Ashwell Prince was one of those promising talents who never really blossomed to full capacity © Getty Images
On March 27, 2014, Ashwell Prince called it a day from all forms of cricket. Bharath Ramaraj looks back at the left-handed batsman who made a name for himself at the international stage for his tenaciousness and ability to withstand pressure cooker situations.
After the quarter-final defeat against the West Indies in 1996 World Cup, the South African cricketers had returned home with a forlorn look on their faces. However, at the same-time, the Under-19 team from the Rainbow Nation was touring India and was giving the home side a run for their money. They had a setup made up of players with heavy dollops of burgeoning potential.
Of that team, names like Mark Benfield, Hendrik Dippenaar, Douglas Gain, Mark Boucher, Makhaya Ntini, Nantie Hayward and Pierre Joubert flash to one’s mind. Another name that can be added to the list is that of the Ashwell Prince.
Now, Prince was expected to pass the trial by fire of facing up to spinners, Balaji Rao and Murali Kartik, with aplomb. Though he struggled to pen his mark on turning tracks, he had displayed unmistakable potential and fortitude to succeed.
If we fast forward to our present world, it can be said that Prince, who walked into the sunset of his career on Thursday by retiring from all forms of the game can look back at his glittering achievements with a sense of fulfillment.
Prince had to bide for his time to make his debut for South African national team. He struggled for consistency and it was only in 2000-01 that he took his game to a different height in First-Class cricket by averaging over 50. The next season, he was soon playing for South Africa against the rampaging Aussies at Johannesburg, Wanderers. In the final Test of the series at Cape Town, he looked like a fish out of water even against Mark Waugh’s off-spin. Where was that Prince who, in his brief stays at the crease during South Africa Under-19′s tour to India, had looked like a quality player, one wondered.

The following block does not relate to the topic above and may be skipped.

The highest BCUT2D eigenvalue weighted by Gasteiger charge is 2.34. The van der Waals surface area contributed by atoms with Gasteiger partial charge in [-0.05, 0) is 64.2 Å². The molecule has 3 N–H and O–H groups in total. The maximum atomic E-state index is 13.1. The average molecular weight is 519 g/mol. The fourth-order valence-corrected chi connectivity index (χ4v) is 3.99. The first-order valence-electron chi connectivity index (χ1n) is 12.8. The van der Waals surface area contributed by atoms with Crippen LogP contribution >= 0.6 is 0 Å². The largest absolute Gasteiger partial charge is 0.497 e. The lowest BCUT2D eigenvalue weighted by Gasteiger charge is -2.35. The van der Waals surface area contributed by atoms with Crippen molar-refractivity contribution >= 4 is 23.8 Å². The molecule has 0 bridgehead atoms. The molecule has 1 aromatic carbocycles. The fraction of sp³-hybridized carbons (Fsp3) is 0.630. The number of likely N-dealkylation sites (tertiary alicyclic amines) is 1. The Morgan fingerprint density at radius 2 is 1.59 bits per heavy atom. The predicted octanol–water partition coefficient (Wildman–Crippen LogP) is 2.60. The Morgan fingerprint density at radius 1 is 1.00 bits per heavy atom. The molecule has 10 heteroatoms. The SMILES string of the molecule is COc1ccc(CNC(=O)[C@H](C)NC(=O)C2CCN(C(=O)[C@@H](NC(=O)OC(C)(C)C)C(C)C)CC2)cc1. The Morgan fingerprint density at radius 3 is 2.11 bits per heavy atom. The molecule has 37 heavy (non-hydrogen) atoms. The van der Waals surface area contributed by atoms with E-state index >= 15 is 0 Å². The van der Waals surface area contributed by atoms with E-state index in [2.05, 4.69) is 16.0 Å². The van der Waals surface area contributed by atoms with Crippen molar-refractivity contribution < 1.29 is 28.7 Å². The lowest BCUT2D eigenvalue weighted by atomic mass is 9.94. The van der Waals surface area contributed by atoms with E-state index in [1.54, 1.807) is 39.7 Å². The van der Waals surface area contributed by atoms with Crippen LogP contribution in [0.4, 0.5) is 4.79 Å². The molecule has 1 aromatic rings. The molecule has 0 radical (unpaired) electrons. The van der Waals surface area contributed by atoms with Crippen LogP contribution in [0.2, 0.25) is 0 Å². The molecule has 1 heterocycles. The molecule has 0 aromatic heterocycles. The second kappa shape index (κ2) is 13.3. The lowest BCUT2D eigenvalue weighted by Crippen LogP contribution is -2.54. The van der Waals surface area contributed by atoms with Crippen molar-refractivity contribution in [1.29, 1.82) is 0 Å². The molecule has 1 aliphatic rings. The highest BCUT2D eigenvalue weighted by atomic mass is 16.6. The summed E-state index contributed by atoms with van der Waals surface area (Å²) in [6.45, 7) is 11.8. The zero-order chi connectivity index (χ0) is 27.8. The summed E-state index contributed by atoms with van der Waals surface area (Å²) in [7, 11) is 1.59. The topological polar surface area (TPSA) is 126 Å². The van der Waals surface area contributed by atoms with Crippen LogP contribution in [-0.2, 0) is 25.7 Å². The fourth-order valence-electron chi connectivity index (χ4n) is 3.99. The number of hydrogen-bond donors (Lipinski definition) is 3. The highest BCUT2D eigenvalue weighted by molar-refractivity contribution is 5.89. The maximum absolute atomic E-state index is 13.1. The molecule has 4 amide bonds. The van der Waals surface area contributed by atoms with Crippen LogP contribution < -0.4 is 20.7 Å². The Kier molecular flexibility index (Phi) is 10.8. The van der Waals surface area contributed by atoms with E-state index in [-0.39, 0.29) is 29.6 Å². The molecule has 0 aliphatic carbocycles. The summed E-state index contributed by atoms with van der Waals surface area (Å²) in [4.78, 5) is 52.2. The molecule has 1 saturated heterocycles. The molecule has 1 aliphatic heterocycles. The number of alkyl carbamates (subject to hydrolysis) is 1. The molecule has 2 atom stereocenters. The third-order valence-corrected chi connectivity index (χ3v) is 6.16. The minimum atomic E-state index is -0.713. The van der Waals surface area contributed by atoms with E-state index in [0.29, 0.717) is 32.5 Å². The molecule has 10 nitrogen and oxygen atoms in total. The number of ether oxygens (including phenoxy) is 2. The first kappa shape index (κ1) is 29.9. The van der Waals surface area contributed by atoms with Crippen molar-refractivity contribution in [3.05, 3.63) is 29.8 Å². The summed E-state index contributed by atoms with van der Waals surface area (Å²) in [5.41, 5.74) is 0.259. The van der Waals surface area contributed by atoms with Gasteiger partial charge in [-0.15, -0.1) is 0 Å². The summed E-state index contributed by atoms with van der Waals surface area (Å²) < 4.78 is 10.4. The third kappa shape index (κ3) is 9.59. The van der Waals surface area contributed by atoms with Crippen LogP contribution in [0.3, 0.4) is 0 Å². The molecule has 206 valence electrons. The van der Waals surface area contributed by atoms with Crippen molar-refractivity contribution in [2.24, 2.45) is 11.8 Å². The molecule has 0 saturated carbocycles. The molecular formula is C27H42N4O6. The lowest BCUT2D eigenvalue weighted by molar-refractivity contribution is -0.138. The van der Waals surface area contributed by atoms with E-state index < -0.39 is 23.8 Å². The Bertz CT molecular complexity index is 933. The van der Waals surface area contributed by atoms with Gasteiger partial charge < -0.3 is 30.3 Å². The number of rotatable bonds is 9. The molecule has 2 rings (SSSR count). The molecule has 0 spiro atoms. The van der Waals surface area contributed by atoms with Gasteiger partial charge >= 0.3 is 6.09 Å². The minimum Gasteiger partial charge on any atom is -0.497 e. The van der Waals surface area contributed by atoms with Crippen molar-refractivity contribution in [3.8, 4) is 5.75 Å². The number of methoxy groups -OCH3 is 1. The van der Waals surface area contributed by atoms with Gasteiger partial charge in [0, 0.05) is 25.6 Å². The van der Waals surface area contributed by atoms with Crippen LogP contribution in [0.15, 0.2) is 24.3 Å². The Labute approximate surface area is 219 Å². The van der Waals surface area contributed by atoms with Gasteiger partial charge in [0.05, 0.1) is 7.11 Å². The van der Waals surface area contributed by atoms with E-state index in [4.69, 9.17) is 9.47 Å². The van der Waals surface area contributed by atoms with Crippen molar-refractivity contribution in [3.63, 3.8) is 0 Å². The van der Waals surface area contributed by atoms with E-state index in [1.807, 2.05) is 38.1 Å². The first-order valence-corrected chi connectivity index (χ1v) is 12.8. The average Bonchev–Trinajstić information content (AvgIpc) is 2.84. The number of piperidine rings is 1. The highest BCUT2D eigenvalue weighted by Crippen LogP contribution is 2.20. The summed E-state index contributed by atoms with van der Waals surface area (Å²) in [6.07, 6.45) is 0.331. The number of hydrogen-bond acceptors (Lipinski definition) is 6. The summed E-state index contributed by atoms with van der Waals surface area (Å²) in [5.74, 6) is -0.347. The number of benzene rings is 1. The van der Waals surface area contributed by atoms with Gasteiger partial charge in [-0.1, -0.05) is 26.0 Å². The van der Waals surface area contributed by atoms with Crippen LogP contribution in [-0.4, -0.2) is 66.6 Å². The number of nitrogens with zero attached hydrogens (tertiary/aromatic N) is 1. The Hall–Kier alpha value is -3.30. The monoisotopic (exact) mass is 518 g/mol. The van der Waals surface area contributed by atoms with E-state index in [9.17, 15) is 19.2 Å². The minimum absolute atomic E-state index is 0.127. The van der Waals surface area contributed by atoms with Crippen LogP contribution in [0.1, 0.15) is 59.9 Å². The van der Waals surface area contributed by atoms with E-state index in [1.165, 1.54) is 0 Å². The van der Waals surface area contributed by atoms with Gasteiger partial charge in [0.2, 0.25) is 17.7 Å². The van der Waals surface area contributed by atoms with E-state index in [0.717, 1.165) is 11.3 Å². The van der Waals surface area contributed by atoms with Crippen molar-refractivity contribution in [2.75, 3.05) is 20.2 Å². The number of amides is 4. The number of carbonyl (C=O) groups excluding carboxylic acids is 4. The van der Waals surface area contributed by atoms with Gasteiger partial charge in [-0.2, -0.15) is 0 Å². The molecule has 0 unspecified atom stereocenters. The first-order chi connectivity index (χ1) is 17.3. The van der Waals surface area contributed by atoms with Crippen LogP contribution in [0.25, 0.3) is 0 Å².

In fact, it took him three more years of trials and tribulations before accruing his first hundred against Zimbabwe. But it was his innings against the all-conquering Australian setup at Sydney Cricket Ground (SCG) in 2005-06 that would have given him immense satisfaction. As Glenn McGrath and Brett Lee came charging into the crease, Prince like an atlas stood tall to compile a hundred. It was clear during the innings that he had conquered his inner demons and was ready to fly on the wings of success.
He was in impressive form in 2006. It is difficult to forget his game-changing hundred against India at Kingsmead, Durban that year. South Africa had lost the first Test and they needed to up their game in the second Test. Prince shone like a beacon in the second game with a fine hundred in difficult conditions.
He was perhaps at the peak of his prowess when South Africa toured England in 2008. He amassed two hundreds that included him standing alone like a boy on the burning deck in the first innings of the first Test of the series at Lord’s. Even in the Test match played at Headingley, Leeds, his hundred played a major role in South Africa winning the match.
Prince’s final hundred was at Cape Town against Australia in 2008-09. In what turned out to be a dead-rubber contest, as Australia had already won the series, it was Prince’s innings that helped South Africa to save face and win the Test.
Since that hundred though, he struggled for form. He seemed to be going through a bad patch with no light at the end of the tunnel. The Test match played against Sri Lanka in 2011-12, Durban, turned out to be his last.
Prince wasn’t cut-out for shorter forms of the game yet, he averaged over 35 in that format. He was also the fulcrum of Lancashire’s batting line-up for many years. It has to be remembered that they play lots of their games at Liverpool, where the tracks were dicey to say the least.
Prince served every team he played with diligence and devotion. One can only salute the left-hander Prince for his fine batsmanship and for upholding the traditions of the gentleman’s game.
(Bharath Ramaraj, an MBA in marketing, eats, drinks and sleeps cricket. He has played at school and college-level, and now channelises his passion for the game by writing about it)